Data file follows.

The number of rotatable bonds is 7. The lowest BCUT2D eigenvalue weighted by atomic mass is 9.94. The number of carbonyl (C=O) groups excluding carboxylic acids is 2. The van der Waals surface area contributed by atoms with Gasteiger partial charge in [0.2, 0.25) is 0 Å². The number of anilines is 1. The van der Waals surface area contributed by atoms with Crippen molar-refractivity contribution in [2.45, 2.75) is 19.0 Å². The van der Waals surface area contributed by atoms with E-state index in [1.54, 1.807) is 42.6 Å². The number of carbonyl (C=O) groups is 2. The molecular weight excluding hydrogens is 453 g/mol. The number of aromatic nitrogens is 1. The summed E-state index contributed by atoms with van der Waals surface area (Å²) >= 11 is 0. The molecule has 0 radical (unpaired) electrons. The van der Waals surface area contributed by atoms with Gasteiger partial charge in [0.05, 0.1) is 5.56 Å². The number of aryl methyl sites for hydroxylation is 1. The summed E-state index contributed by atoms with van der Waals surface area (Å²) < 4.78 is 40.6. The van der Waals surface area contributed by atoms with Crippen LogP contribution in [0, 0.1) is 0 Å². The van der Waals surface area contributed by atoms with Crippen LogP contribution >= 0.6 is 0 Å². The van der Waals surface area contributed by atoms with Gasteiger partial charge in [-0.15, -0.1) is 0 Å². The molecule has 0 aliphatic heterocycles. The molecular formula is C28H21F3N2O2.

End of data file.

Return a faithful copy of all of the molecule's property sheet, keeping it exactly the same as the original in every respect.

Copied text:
The number of rotatable bonds is 7. The lowest BCUT2D eigenvalue weighted by atomic mass is 9.94. The number of carbonyl (C=O) groups excluding carboxylic acids is 2. The van der Waals surface area contributed by atoms with Gasteiger partial charge in [0.2, 0.25) is 0 Å². The number of anilines is 1. The van der Waals surface area contributed by atoms with Crippen molar-refractivity contribution in [2.45, 2.75) is 19.0 Å². The van der Waals surface area contributed by atoms with E-state index in [1.54, 1.807) is 42.6 Å². The number of carbonyl (C=O) groups is 2. The molecular weight excluding hydrogens is 453 g/mol. The number of aromatic nitrogens is 1. The summed E-state index contributed by atoms with van der Waals surface area (Å²) >= 11 is 0. The molecule has 0 radical (unpaired) electrons. The van der Waals surface area contributed by atoms with Gasteiger partial charge in [0.05, 0.1) is 5.56 Å². The number of aryl methyl sites for hydroxylation is 1. The summed E-state index contributed by atoms with van der Waals surface area (Å²) < 4.78 is 40.6. The van der Waals surface area contributed by atoms with Crippen LogP contribution in [0, 0.1) is 0 Å². The van der Waals surface area contributed by atoms with Crippen LogP contribution >= 0.6 is 0 Å². The van der Waals surface area contributed by atoms with Gasteiger partial charge in [-0.15, -0.1) is 0 Å². The molecule has 0 aliphatic heterocycles. The molecular formula is C28H21F3N2O2.